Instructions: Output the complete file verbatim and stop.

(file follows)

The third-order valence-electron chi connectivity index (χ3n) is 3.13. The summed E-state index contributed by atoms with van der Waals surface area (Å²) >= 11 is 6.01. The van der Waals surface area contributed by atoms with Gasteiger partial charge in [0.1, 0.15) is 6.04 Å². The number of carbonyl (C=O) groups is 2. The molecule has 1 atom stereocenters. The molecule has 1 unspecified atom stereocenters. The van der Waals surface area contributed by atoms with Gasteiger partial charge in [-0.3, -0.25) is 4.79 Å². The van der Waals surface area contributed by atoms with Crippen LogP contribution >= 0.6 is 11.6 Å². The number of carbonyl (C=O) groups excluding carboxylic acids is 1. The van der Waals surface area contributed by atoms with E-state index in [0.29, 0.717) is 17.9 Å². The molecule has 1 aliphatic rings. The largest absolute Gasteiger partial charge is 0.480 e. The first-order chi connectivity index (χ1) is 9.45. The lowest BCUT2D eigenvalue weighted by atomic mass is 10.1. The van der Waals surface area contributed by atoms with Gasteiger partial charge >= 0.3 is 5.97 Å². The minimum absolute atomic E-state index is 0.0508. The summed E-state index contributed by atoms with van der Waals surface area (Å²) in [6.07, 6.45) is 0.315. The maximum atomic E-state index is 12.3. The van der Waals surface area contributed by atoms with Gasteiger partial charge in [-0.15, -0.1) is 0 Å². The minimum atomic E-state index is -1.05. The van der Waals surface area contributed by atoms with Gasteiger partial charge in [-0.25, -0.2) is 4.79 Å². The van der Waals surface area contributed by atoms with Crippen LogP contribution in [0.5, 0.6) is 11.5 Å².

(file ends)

The third-order valence-electron chi connectivity index (χ3n) is 3.13. The summed E-state index contributed by atoms with van der Waals surface area (Å²) >= 11 is 6.01. The van der Waals surface area contributed by atoms with Gasteiger partial charge in [0.1, 0.15) is 6.04 Å². The number of carbonyl (C=O) groups is 2. The molecule has 1 atom stereocenters. The molecule has 1 unspecified atom stereocenters. The van der Waals surface area contributed by atoms with Gasteiger partial charge in [-0.3, -0.25) is 4.79 Å². The van der Waals surface area contributed by atoms with Crippen LogP contribution >= 0.6 is 11.6 Å². The number of carbonyl (C=O) groups excluding carboxylic acids is 1. The van der Waals surface area contributed by atoms with E-state index in [0.29, 0.717) is 17.9 Å². The molecule has 1 aliphatic rings. The largest absolute Gasteiger partial charge is 0.480 e. The first-order chi connectivity index (χ1) is 9.45. The lowest BCUT2D eigenvalue weighted by atomic mass is 10.1. The van der Waals surface area contributed by atoms with Gasteiger partial charge >= 0.3 is 5.97 Å². The minimum absolute atomic E-state index is 0.0508. The summed E-state index contributed by atoms with van der Waals surface area (Å²) in [6.07, 6.45) is 0.315. The maximum atomic E-state index is 12.3. The van der Waals surface area contributed by atoms with Gasteiger partial charge in [-0.15, -0.1) is 0 Å². The minimum atomic E-state index is -1.05. The van der Waals surface area contributed by atoms with Gasteiger partial charge in [-0.25, -0.2) is 4.79 Å². The van der Waals surface area contributed by atoms with Crippen LogP contribution in [0.5, 0.6) is 11.5 Å².